Cargojet

Off the beaten path is Cargojet Inc. (TSE: CJT), which engages in time-sensitive overnight air cargo services and has performed exceptionally well throughout the pandemic. Indeed, Cargojet stock is up a whopping 56% on the year.

Southwest Airlines

In the U.S., while much attention is paid to the big three airlines, American, United, and Delta, the airline perhaps best equipped to weather the coronavirus storm and come out ahead is Southwest Airlines (NYSE: LUV).

Southwest had one of the strongest balance sheets coming into 2020, with more than $4 billion in cash, with comparatively little debt. Not surprisingly, Southwest stock has held up well compared to its peers – down “just” 36% on the year.

Allegiant Travel

Another airline stock off the beaten path is Las Vegas-based Allegiant Travel (NASDAQ: ALGT). It’s the ninth-largest carrier in the U.S. and mainly services sunny destinations in California, Arizona, Nevada, and Florida. Allegiant’s stock price has risen steadily since bottoming out at a 60% decline in March and by June 8th was down just 23% on the year.

Again, in the U.S., many airlines have the benefit of being considered “too big to fail” – or maybe more aptly deemed “too important to fail.” Indeed, U.S. airlines have already received a $25 billion-dollar bailout package to help prop up the industry that has been primarily grounded thanks to the coronavirus crisis.

The best airline stock ETFs

Here’s one thing to consider when trying to find the best airline stocks to buy right now: picking individual stocks is not only incredibly difficult, but it’s also downright risky. Individual companies can go bankrupt for any number of reasons – including the loss of business resulting from a global pandemic.

We also know that airlines historically make terrible businesses. As a big proponent of investing through index funds and ETFs, one complaint I often hear about index investing is you’re stuck with all of the bad businesses along with the good. But what if we could follow Warren Buffett’s line of thinking and eliminate the bad companies – including airlines – from the index?

Enter XOUT, an ETF that explicitly seeks to remove the bottom 250 companies from the S&P 500 and only invest in the winners. XOUT will not only remove the balance-sheet-poor airlines from the ETF, but also the companies that don’t meet its strict criteria for earnings, profitability, and revenue growth.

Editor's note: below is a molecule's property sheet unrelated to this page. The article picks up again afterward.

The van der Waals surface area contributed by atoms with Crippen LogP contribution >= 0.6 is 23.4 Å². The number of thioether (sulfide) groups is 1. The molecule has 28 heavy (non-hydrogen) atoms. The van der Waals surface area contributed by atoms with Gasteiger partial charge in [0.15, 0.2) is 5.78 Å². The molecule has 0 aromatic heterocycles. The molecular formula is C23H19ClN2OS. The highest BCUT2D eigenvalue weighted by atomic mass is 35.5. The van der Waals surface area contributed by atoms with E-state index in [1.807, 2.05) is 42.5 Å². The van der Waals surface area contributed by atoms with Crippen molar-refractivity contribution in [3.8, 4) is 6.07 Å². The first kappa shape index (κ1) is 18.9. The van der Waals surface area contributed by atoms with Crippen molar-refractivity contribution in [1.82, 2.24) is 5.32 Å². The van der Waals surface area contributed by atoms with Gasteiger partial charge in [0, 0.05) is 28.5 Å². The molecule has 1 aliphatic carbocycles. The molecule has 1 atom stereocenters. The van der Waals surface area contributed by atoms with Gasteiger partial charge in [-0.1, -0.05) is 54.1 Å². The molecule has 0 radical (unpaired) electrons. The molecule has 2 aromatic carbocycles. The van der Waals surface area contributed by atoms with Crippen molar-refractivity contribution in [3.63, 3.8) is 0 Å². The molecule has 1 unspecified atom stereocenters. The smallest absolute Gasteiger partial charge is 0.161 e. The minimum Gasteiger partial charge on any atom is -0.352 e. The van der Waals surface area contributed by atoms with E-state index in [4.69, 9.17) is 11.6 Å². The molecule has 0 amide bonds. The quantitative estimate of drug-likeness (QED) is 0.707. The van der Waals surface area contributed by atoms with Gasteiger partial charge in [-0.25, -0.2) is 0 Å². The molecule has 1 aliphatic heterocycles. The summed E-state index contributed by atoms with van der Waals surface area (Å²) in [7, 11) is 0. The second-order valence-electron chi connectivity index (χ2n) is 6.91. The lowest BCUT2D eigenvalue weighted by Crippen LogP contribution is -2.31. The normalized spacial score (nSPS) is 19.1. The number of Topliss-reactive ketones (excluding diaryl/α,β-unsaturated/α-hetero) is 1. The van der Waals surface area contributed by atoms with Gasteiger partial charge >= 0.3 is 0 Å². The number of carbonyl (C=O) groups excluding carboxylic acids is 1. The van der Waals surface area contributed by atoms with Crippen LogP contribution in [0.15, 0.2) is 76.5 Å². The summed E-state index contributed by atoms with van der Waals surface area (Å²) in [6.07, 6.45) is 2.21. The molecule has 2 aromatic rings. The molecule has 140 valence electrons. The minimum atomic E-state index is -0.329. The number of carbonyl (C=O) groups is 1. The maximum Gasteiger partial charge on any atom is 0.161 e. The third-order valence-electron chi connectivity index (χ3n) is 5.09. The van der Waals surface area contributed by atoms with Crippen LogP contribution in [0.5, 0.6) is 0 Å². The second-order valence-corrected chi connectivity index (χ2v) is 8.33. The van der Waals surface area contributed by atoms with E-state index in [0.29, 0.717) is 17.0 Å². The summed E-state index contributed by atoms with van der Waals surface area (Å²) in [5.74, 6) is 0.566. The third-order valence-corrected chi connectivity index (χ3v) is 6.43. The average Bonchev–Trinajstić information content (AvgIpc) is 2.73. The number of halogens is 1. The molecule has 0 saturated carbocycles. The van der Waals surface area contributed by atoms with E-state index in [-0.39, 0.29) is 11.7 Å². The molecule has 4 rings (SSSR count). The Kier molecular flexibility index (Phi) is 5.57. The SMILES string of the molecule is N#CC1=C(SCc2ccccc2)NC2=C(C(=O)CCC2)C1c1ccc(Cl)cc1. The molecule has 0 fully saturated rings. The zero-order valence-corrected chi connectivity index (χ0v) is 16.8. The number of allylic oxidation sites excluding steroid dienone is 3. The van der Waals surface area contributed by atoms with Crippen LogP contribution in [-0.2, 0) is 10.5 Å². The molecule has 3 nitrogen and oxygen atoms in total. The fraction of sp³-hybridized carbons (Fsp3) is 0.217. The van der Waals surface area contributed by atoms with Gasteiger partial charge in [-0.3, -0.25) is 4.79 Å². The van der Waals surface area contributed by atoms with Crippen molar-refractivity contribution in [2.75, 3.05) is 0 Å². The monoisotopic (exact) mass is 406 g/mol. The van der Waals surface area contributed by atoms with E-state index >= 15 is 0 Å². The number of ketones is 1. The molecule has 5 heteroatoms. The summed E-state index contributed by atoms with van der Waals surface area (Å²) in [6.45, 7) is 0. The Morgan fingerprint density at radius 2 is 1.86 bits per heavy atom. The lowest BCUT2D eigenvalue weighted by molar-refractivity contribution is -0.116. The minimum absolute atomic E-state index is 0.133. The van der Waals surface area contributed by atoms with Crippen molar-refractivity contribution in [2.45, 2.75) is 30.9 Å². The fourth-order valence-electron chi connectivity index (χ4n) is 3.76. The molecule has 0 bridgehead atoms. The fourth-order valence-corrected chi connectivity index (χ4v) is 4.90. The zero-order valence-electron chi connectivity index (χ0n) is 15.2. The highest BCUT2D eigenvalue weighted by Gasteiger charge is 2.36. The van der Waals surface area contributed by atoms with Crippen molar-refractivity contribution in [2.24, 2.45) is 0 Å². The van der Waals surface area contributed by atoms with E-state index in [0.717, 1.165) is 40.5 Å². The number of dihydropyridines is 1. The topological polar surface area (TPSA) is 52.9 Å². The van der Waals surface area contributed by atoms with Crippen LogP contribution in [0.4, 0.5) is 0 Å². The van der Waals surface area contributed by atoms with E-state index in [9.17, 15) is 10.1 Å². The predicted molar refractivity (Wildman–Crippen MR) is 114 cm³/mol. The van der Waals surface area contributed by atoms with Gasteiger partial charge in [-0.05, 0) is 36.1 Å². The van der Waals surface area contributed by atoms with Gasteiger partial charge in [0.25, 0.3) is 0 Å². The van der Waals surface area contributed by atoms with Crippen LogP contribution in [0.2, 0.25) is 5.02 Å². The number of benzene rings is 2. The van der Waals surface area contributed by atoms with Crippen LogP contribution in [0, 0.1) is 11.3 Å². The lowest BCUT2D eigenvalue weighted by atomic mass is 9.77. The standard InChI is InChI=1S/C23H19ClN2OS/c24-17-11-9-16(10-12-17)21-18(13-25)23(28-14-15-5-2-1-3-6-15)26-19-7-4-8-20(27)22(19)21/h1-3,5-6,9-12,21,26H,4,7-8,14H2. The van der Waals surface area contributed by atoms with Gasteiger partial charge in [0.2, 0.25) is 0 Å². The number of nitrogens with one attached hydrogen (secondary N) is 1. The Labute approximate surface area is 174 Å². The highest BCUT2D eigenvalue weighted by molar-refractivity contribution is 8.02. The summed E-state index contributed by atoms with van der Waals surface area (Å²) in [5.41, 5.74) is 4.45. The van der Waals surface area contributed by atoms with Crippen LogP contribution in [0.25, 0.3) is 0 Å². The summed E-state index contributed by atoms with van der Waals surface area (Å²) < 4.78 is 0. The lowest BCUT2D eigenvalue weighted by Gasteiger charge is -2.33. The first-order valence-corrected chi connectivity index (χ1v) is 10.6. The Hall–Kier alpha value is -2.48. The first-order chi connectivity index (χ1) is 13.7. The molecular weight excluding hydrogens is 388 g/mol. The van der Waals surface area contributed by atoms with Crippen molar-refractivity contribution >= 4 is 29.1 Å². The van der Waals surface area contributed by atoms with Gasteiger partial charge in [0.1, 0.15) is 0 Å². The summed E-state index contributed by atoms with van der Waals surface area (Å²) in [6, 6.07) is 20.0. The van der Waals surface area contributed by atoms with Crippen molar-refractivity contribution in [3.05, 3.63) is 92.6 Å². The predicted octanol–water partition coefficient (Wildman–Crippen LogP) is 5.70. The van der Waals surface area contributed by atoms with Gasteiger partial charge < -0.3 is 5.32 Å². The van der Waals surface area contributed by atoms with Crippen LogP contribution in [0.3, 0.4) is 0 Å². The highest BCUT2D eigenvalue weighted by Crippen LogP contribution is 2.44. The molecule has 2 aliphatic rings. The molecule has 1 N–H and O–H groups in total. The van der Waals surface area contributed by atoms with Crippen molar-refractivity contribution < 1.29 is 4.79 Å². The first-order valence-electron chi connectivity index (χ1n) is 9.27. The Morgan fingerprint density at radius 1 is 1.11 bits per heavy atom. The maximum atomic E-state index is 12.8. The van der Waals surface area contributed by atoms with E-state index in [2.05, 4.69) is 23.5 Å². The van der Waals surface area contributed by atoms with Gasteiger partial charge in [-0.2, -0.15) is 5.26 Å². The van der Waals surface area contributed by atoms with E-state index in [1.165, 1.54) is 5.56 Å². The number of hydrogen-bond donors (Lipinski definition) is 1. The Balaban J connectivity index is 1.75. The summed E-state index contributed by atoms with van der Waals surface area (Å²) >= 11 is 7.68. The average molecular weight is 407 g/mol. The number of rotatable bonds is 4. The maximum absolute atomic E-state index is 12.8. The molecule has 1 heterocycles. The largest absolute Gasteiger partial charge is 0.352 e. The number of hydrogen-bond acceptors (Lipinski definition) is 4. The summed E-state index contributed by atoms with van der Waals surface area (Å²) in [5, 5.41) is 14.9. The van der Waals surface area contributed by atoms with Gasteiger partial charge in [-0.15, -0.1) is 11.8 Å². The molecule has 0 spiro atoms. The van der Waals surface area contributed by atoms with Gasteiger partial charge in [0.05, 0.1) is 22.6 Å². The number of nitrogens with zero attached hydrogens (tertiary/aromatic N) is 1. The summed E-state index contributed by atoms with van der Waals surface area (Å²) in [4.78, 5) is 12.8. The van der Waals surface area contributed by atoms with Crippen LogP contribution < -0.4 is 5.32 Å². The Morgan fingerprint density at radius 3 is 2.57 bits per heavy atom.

XOUT is issued by GraniteShares and comes with a management expense ratio (MER) of 0.60%.

Those of you still looking to invest in airlines but don’t want to go to the trouble of selecting which airline(s) will outperform can look to an actual airline stock ETF. Fortunately, there’s only one to choose from: JETS. This ETF gives investors access to the entire global airline industry, including airline operators and manufacturers from all over the world.

Is JETS ETF a good investment?

JETS is issued by U.S. Global ETFs and comes with an MER of 0.60%. It has 34 holdings, mostly in the United States, and 86% of which are individual airline stocks. The other 14% of its holdings fall into the category of transportation infrastructure, aerospace, and defence. Its top holdings include Southwest, American, Delta, and United.

A favourite of day traders, JETS has had a roller-coaster of a year in 2020 – crashing 61% by mid-March, then nearly doubling by June 8th, before falling again by 25% in just three trading days.

JETS is the exact opposite of an ETF like XOUT. It’s a pure play on the recovery of our airline industry. The JETS fund fact sheet still claims that the number of air passengers is expected to double from 3.8 billion to 7.2 billion between now and 2035.

I’d bet that an investor would have better luck profiting from day trading airline stocks than they would be by holding the JETS ETF for the long term.

A better play, aside from a pure indexing approach, would be to exclude airlines altogether from your investing strategy in much the same way as XOUT tries to remove the worst stocks from its index:

Final thoughts: Should you invest in airline stocks right now?

No doubt individual investors have been drawn to the airline industry and airline stocks in particular due to their volatile nature and massive decline. In a sense, investors see an opportunity to capitalize on an industry that governments around the world aren’t going to let fail.

But as we’ve seen, just because there’s an unspoken government backstop doesn’t mean investing in airline stocks, or an airline ETF like JETS, is a good idea. In fact, it can be downright dangerous.

Should you try to profit from an eventual recovery in air travel? Only if it’s money you can afford to lose. No doubt we’ll see a return to some sort of new normal in the future, but I wouldn’t bet on airlines or airline stocks soaring to new heights in a post-COVID world.

Not sure if airline stock is for you? There are plenty of investment options from cryptocurrency to cannabis to renewable energy. Also, check out The Best ETFs in Canada and The Best Investments in Canada. That’ll help you build a balanced, diversified portfolio that suits your situation.

About our author

Robb Engen
Robb Engen, Author

Robb Engen is a leading expert in the personal finance realm of Canada and is also the co-founder of Boomer & Echo, an award-winning personal finance blog. You can find his monthly column in the Toronto Star’s Smart Money section or see him featured in well-known financial publications, like the Globe & Mail, Financial Post, MoneySense, CBC, and Global News. He is a fee-only advisor who helps Canadians at all different stages get their finances on track and prepare for retirement. Robb lives with his wife and two daughters, who keep his life and hands full, in Lethbridge, Alberta.